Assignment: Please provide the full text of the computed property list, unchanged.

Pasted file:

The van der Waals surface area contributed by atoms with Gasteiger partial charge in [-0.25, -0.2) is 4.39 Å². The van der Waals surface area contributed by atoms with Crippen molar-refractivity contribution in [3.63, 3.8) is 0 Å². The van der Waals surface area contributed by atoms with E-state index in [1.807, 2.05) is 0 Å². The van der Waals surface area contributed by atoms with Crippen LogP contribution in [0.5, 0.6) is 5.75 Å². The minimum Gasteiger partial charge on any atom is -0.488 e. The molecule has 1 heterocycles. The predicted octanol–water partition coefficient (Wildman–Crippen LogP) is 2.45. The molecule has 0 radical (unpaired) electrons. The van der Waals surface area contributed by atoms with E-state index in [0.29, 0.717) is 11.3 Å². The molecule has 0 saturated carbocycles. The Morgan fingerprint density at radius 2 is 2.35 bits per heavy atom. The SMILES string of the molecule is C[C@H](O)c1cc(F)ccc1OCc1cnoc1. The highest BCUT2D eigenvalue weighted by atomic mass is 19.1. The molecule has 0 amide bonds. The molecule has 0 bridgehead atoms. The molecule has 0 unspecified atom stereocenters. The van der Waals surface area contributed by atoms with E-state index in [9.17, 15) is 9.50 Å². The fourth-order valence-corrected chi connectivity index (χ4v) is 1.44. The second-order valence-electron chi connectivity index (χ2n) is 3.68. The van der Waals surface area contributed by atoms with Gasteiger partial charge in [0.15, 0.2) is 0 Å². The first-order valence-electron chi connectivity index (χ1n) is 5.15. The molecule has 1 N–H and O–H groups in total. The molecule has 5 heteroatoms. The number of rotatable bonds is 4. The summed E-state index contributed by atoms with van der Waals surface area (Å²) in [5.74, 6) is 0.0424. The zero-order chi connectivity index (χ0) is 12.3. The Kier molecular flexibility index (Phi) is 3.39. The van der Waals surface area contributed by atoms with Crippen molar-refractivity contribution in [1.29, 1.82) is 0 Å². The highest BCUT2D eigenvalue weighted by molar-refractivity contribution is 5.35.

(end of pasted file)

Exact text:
The van der Waals surface area contributed by atoms with Gasteiger partial charge in [-0.25, -0.2) is 4.39 Å². The van der Waals surface area contributed by atoms with Crippen molar-refractivity contribution in [3.63, 3.8) is 0 Å². The van der Waals surface area contributed by atoms with E-state index in [1.807, 2.05) is 0 Å². The van der Waals surface area contributed by atoms with Crippen LogP contribution in [0.5, 0.6) is 5.75 Å². The minimum Gasteiger partial charge on any atom is -0.488 e. The molecule has 1 heterocycles. The predicted octanol–water partition coefficient (Wildman–Crippen LogP) is 2.45. The molecule has 0 radical (unpaired) electrons. The van der Waals surface area contributed by atoms with E-state index in [0.29, 0.717) is 11.3 Å². The molecule has 0 saturated carbocycles. The Morgan fingerprint density at radius 2 is 2.35 bits per heavy atom. The SMILES string of the molecule is C[C@H](O)c1cc(F)ccc1OCc1cnoc1. The highest BCUT2D eigenvalue weighted by atomic mass is 19.1. The molecule has 0 amide bonds. The molecule has 0 bridgehead atoms. The molecule has 0 unspecified atom stereocenters. The van der Waals surface area contributed by atoms with E-state index in [9.17, 15) is 9.50 Å². The fourth-order valence-corrected chi connectivity index (χ4v) is 1.44. The second-order valence-electron chi connectivity index (χ2n) is 3.68. The van der Waals surface area contributed by atoms with Gasteiger partial charge in [0.15, 0.2) is 0 Å². The first-order valence-electron chi connectivity index (χ1n) is 5.15. The molecule has 1 N–H and O–H groups in total. The molecule has 5 heteroatoms. The number of rotatable bonds is 4. The summed E-state index contributed by atoms with van der Waals surface area (Å²) in [5.74, 6) is 0.0424. The zero-order chi connectivity index (χ0) is 12.3. The Kier molecular flexibility index (Phi) is 3.39. The van der Waals surface area contributed by atoms with Crippen molar-refractivity contribution in [1.29, 1.82) is 0 Å². The highest BCUT2D eigenvalue weighted by molar-refractivity contribution is 5.35.